The beautiful title track ‘Deep Is The Way’ has Callahan not only throwing in with songwriting, but contributing to vocals as well.

‘Deep Is The Way’ is profoundly moving and stately – delivered as a yearning ballad with Bruce’s gorgeous, melancholy vocals dipping in and around Callahan’s more gravelled and grounded contribution. There is no doubting Bruce’s connections to the sounds of Mazzy Star and PJ Harvey, all with a Lynchian twist. Added to this is a strong antipodean flavour, drenched in the languid sunshine and bright blue skies with a hint of darkness lurking deep inside.

The instrumentation is sparse and evocative – gently unfolding and undulating beneath the vocals.

Bruce comments:

I think it can sometimes be overwhelming trying to find your place or ‘your thing’ in life. This song really is a dedication for those people who may be slower in finding themselves, who like to dream, think deeply and take their time to make decisions, for them to appreciate and honour their thoughtful process. Not everyone has to keep up with this unachievably fast and competitive world.

The song is accompanied by a luscious video, directed by Alex Badham, a student of the legendary filmmaker Werner Herzog. The short film was shot during the pandemic in Europe and Australia and features empty, lonely spaces, but as it progresses, it pans out to wider landscapes offering a feeling of comfort and hope. On this feeling, Badham says:

I totally fell in love with this song, having had some clichéd romantic moments listening to it whilst wandering the rainy streets of Berlin. I wanted to incorporate some of the seedy city vibe in the video. I had lots of travel going on and Gena had the idea of utilising this opportunity to make a slow and dreamy collection of empty spaces. I was lucky enough to visit some interesting and varied places over this period, Tenerife particularly has some amazing spots in such a tiny land mass – lush forests, black beaches and volcanic moonscapes. I also went into quite a few Berlin bars, asking on the spot if I could get a shot (with my camera) and a shot (of booze) and accidentally got a little shitfaced at times, oops. I’m pleasantly surprised by how emotionally moving it turned out, given how simple it is – a fairly straightforward concept about escaping the city and exploring the world outside.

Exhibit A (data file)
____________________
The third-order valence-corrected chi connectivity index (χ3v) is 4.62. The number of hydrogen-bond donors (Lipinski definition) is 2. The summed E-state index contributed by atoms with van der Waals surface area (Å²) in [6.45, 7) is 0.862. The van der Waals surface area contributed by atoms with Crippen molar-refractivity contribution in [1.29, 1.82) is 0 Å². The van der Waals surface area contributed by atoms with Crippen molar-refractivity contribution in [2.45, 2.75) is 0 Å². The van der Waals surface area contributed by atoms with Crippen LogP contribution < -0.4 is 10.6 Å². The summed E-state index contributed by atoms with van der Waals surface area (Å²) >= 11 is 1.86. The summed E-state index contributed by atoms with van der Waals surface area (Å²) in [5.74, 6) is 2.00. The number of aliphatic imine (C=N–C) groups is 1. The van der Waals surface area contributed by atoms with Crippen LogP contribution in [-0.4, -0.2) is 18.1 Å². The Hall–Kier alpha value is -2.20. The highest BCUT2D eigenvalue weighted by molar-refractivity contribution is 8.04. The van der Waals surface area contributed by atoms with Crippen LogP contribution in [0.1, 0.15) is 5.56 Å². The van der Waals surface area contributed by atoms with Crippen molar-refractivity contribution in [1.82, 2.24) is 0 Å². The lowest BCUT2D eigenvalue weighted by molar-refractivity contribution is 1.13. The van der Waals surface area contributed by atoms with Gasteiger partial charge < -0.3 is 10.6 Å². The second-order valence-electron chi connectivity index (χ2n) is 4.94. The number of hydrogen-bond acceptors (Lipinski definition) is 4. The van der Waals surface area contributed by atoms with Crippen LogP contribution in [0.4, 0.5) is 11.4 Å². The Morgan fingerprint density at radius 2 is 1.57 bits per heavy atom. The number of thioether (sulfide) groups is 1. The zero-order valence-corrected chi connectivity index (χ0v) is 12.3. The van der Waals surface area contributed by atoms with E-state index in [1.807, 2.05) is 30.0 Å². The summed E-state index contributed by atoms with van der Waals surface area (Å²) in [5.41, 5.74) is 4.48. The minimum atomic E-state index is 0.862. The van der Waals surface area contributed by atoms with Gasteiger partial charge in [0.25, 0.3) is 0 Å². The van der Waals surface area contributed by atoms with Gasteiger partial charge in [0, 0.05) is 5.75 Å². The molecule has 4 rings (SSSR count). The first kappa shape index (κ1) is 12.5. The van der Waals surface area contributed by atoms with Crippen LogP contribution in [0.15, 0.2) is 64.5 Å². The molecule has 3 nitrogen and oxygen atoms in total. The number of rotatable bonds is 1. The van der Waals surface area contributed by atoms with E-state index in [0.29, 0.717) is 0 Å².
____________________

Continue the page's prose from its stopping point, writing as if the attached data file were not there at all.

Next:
This is as majestic and thrilling as the track itself:

Bruce’s songwriting and delivery is soaked in a sensuous frame, achingly beautiful vignettes that are delicate yet powerful and filled with a profound sense of longing and regret.

‘Deep Is The Way’ is a triumph of experience and growth, touched with an innocent wonder at the world expressed in lyrical grandeur and delicacy. Melancholic and sparse, each track is an ethereal joy, seeped in a glacial majesty and filled with urgency and pain and yet resilient and powerful.

The album is out now and available to stream and download here and through the link below.

Bruce is about to embark on an Australian and UK tour.

Tickets are available here and full live dates are as follows:

1/4/23 – Meadow Festival, Bambra, Australia
8/4/23 – Tanswell’s Commercial Hotel, Beechworth, Australia
15/4/23 – Felons Barrel Hall, Brisbane, Australia
16/4/23 – Jet Black Cat In-Store, Brisbane, Australia
20/4/23 – The Vanguard, Sydney, Australia
28/4/23 – The Gaso, Melbourne, Australia
29/4/23 – The Bridge, Castlemaine, Australia

2/5/23 – The Hug & Pint, Glasgow, UK
3/5/23 – Brudenell, Leeds, UK
4/5/23 – Hare & Hounds, Birmingham, UK
7/5/23 – YES Basement, Manchester, UK
9/5/23 – Louisiana, Bristol, UK
10/5/23 – Servant Jazz Quarters, London, UK

Feature Photograph: Maximum Person

Previous News: Get Ready to Groove - GTM Back With A Full Tour
Next News: keep of kalessin to release new album 'katharsis' march 24th.

No Comment

Leave a Reply

This site uses Akismet to reduce spam. Learn how your comment data is processed.